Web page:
By Jim Shields, THE UKIAH DAILY JOURNAL
It’s amazing how many bright people we have in this county to educate us on the causal factors of what at first may appear to be unfathomable dilemmas.
Case in point, how do we work our way out of a failed criminal justice experiment with “catch-and-release” policies seriously undermine basic public safety.
This week, Jerry Cardoza, of Ukiah, offered his expert insights on the issue:
“Hi Jim, I am a big fan of your common sense columns. I was a state Parole Agent for 35 years and was in charge of the Parole Agents supervising all (700) parolee’s in Lake and Mendocino counties for 15 years. Some background on the sentencing laws. In 2011 the federal courts ordered California to release 40,000 inmates due to overcrowding. Rather than the chaos that would have occurred with the immediate release of these prisoners, the legislature changed the laws (AB 109) wherein “non-violent, non-serious and non-sex” offenders were kept in the county jails rather than being sent to prison. At that time, Mendocino County contracted with me to develop a plan how to accomplish this task (the Community Corrections Partnership plan). This plan has worked well. The real problem occurred in 2014 with passage of Prop 47 (by the people, not the legislature) when the threshold for many crimes was raised, making some prior felonies now misdemeanors. So, in addition to the problem of ultra liberal legislators, we the people brought this on ourselves. I’m not confident the politicians will fix the problem. It will probably only occur when the people get fed up enough with crime to pass another Proposition changing the laws. Keep up the good work!”
Mr. Cardoza has succinctly captured both the legislative/legal history and consequences of the issue. Good people who consider themselves progressives or reformers argue that everyone needs a second chance to make good. Hard to dispute that argument. But the reality and tragedy of these changes is that it’s undeniable that some of these new laws and policies seriously undermine basic public safety as crime rates have soared. Citizens have become victims in the name of reforming punishment.
Cardoza, who is widely recognized as an experienced professional in the criminal justice system, provides insights that resonate with everything that Sheriff Matt Kendall has shared with me on this issue. Kendall’s takeaway is the only viable solution is for people to get involved politically to correct what’s gone wrong and restore balance to the system. It’s a problem that is going to work to solve.
I’ve heard it said that problems are the price you pay for progress. Well, I guess it’s time to start progressing.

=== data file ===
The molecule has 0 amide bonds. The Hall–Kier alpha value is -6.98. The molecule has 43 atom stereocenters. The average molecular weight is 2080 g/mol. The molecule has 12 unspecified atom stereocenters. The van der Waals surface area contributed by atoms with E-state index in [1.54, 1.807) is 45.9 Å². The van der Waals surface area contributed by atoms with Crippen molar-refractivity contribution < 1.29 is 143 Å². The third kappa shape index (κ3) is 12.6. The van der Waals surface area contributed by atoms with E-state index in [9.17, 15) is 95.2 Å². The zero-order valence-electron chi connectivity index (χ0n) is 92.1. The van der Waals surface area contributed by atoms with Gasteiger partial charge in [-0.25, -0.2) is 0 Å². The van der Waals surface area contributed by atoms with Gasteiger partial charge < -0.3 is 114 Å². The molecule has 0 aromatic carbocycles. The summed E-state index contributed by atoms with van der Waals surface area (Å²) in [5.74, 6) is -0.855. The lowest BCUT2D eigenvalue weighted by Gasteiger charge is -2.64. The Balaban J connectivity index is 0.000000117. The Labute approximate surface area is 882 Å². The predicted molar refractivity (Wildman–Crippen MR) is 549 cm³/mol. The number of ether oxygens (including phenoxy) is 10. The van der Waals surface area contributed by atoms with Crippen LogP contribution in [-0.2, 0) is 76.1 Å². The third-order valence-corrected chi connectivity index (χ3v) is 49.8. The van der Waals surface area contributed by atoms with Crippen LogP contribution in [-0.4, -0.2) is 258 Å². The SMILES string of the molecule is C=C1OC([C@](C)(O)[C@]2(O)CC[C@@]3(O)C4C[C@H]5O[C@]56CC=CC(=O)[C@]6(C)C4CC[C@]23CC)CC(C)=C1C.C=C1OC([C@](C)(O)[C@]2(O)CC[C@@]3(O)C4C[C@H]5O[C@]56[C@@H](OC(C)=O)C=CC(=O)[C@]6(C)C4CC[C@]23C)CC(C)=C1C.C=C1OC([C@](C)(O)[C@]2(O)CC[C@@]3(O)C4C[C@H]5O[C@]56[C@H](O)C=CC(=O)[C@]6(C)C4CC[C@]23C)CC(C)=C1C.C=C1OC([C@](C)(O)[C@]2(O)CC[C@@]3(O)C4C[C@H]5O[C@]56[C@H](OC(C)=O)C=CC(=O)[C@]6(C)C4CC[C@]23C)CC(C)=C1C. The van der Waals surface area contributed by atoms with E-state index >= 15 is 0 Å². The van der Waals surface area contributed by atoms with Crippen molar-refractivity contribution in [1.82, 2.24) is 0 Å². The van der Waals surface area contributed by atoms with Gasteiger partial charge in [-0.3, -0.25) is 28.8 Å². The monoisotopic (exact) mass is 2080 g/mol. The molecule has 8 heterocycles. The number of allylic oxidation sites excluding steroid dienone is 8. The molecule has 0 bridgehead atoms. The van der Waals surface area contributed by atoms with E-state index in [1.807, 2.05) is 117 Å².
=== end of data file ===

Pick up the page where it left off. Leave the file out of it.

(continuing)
Ballot initiative would overhaul open records laws
Really, really good news today regarding the California Public Records Act.
As most of you know, I was successful this spring, working with Supe John Haschak, to get the County to rescind its blatantly illegal CPRA Ordinance.
While researching the issue back then, I found numerous flaws, loopholes and in some instances, gaping holes in the existing statute. I made some notes to myself about returning to these matters when I had some time, thinking that I would contact our state legislative reps and feel them out on sponsoring curative bills on open record laws.
It now appears that probably won’t be necessary.
Just heard from Consumer Watchdog— have always said they’re the best at looking out for the best interests of citizens— and they have filed “a new ballot initiative would overhaul California’s open records laws to combat government corruption and protect the health and well-being of Californians.”
According to Consumer Watchdog, the initiative, filed with the state Attorney General on Wednesday, “would strengthen California’s Public Records Act and the Legislative Open Records Act to make state government agencies more responsive to public requests for government documents and increase state legislators’ public reporting of meetings with lobbyists and investigations into their misconduct.”
The process requires the California Attorney General’s office to prepare a title and summary for the initiative. Once qualified for the ballot, the measure will appear on the November 2024 ballot.
According to Consumer Watchdog, he major provisions of the initiative include:
• Requiring legislators to disclose on their websites lobbying meetings, fundraising events, and public events paid for with public or campaign funds.
• Requiring that records relating to investigations into legislators’ misconduct be provided to the public upon request.
• Establishing standards to ensure government agencies conduct thorough searches for public records.
• Prohibiting agencies from deleting or destroying public records for a minimum of five years after a record is created.
• Requiring agencies to provide requested public records within 30 calendar days of a request.
• Providing that members of the public who sue public agencies to enforce the law have the same access to discovery as in any civil lawsuit, and making the appeal process less onerous on the public.
• Clarifying that the definition of public records includes documents maintained by private contractors and vendors relating to their work on behalf of the public.
• Limiting the ability of companies to file preemptive lawsuits to deny access to public records.
• Making available to the public communications and other records exchanged between government employees and entities outside of government about policy decisions, and limiting public agencies’ use of the attorney-client privilege and the attorney work product doctrine to bar access to public records.
• Requiring public agencies to publish annual reports that provide information about delays in access to public records.
For sure, I’ll keep you up-to-date on this development.